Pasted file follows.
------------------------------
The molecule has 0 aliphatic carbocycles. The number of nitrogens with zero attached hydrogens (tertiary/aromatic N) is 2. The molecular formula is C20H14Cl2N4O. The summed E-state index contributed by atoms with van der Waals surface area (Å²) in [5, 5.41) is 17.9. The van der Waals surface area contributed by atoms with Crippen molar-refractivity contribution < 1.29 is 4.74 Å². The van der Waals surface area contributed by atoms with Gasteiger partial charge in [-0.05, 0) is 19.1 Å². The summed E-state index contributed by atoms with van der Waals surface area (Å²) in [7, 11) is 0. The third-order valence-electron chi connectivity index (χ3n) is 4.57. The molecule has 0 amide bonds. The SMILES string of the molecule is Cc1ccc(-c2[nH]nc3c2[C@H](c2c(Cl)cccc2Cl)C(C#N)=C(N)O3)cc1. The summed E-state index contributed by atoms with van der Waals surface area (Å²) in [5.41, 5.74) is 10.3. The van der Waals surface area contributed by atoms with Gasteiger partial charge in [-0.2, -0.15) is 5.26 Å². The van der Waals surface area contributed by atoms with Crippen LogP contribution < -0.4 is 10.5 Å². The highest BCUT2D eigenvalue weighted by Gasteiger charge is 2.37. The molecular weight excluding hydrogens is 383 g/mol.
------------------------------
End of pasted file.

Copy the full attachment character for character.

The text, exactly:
The molecule has 0 aliphatic carbocycles. The number of nitrogens with zero attached hydrogens (tertiary/aromatic N) is 2. The molecular formula is C20H14Cl2N4O. The summed E-state index contributed by atoms with van der Waals surface area (Å²) in [5, 5.41) is 17.9. The van der Waals surface area contributed by atoms with Crippen molar-refractivity contribution < 1.29 is 4.74 Å². The van der Waals surface area contributed by atoms with Gasteiger partial charge in [-0.05, 0) is 19.1 Å². The summed E-state index contributed by atoms with van der Waals surface area (Å²) in [7, 11) is 0. The third-order valence-electron chi connectivity index (χ3n) is 4.57. The molecule has 0 amide bonds. The SMILES string of the molecule is Cc1ccc(-c2[nH]nc3c2[C@H](c2c(Cl)cccc2Cl)C(C#N)=C(N)O3)cc1. The summed E-state index contributed by atoms with van der Waals surface area (Å²) in [5.41, 5.74) is 10.3. The van der Waals surface area contributed by atoms with Gasteiger partial charge in [-0.2, -0.15) is 5.26 Å². The van der Waals surface area contributed by atoms with Crippen LogP contribution < -0.4 is 10.5 Å². The highest BCUT2D eigenvalue weighted by Gasteiger charge is 2.37. The molecular weight excluding hydrogens is 383 g/mol.